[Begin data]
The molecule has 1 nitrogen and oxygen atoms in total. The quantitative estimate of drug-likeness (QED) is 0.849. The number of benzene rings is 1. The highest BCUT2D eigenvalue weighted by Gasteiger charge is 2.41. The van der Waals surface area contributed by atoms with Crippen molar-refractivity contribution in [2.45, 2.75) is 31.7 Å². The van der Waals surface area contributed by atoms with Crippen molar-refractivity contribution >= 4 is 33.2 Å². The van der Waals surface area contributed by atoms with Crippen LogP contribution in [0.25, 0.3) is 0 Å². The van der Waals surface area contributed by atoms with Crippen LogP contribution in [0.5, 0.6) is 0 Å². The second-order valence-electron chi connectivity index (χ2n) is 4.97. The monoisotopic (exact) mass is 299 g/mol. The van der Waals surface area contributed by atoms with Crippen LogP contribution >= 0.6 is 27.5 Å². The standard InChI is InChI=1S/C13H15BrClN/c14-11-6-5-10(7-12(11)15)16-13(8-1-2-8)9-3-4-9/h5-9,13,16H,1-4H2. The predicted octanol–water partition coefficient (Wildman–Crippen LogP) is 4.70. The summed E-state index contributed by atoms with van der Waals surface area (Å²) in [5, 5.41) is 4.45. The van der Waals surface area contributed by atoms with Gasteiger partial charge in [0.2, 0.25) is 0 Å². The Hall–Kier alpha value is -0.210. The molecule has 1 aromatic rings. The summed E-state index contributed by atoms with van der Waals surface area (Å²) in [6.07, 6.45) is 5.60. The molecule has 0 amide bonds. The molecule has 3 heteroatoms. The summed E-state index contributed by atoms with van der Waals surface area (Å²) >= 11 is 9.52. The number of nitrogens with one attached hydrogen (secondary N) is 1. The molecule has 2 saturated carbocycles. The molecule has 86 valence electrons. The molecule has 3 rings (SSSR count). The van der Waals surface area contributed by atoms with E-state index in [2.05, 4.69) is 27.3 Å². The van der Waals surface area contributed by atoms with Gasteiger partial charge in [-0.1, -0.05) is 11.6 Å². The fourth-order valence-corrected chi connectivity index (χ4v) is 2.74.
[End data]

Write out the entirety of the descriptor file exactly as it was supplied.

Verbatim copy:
The molecule has 1 nitrogen and oxygen atoms in total. The quantitative estimate of drug-likeness (QED) is 0.849. The number of benzene rings is 1. The highest BCUT2D eigenvalue weighted by Gasteiger charge is 2.41. The van der Waals surface area contributed by atoms with Crippen molar-refractivity contribution in [2.45, 2.75) is 31.7 Å². The van der Waals surface area contributed by atoms with Crippen molar-refractivity contribution >= 4 is 33.2 Å². The van der Waals surface area contributed by atoms with Crippen LogP contribution in [0.25, 0.3) is 0 Å². The van der Waals surface area contributed by atoms with Crippen LogP contribution in [0.5, 0.6) is 0 Å². The second-order valence-electron chi connectivity index (χ2n) is 4.97. The monoisotopic (exact) mass is 299 g/mol. The van der Waals surface area contributed by atoms with Crippen LogP contribution >= 0.6 is 27.5 Å². The standard InChI is InChI=1S/C13H15BrClN/c14-11-6-5-10(7-12(11)15)16-13(8-1-2-8)9-3-4-9/h5-9,13,16H,1-4H2. The predicted octanol–water partition coefficient (Wildman–Crippen LogP) is 4.70. The summed E-state index contributed by atoms with van der Waals surface area (Å²) in [5, 5.41) is 4.45. The van der Waals surface area contributed by atoms with Gasteiger partial charge in [0.2, 0.25) is 0 Å². The Hall–Kier alpha value is -0.210. The molecule has 1 aromatic rings. The summed E-state index contributed by atoms with van der Waals surface area (Å²) in [6.07, 6.45) is 5.60. The molecule has 0 amide bonds. The molecule has 3 heteroatoms. The summed E-state index contributed by atoms with van der Waals surface area (Å²) >= 11 is 9.52. The number of nitrogens with one attached hydrogen (secondary N) is 1. The molecule has 2 saturated carbocycles. The molecule has 86 valence electrons. The molecule has 3 rings (SSSR count). The van der Waals surface area contributed by atoms with E-state index in [2.05, 4.69) is 27.3 Å². The van der Waals surface area contributed by atoms with Gasteiger partial charge in [-0.1, -0.05) is 11.6 Å². The fourth-order valence-corrected chi connectivity index (χ4v) is 2.74.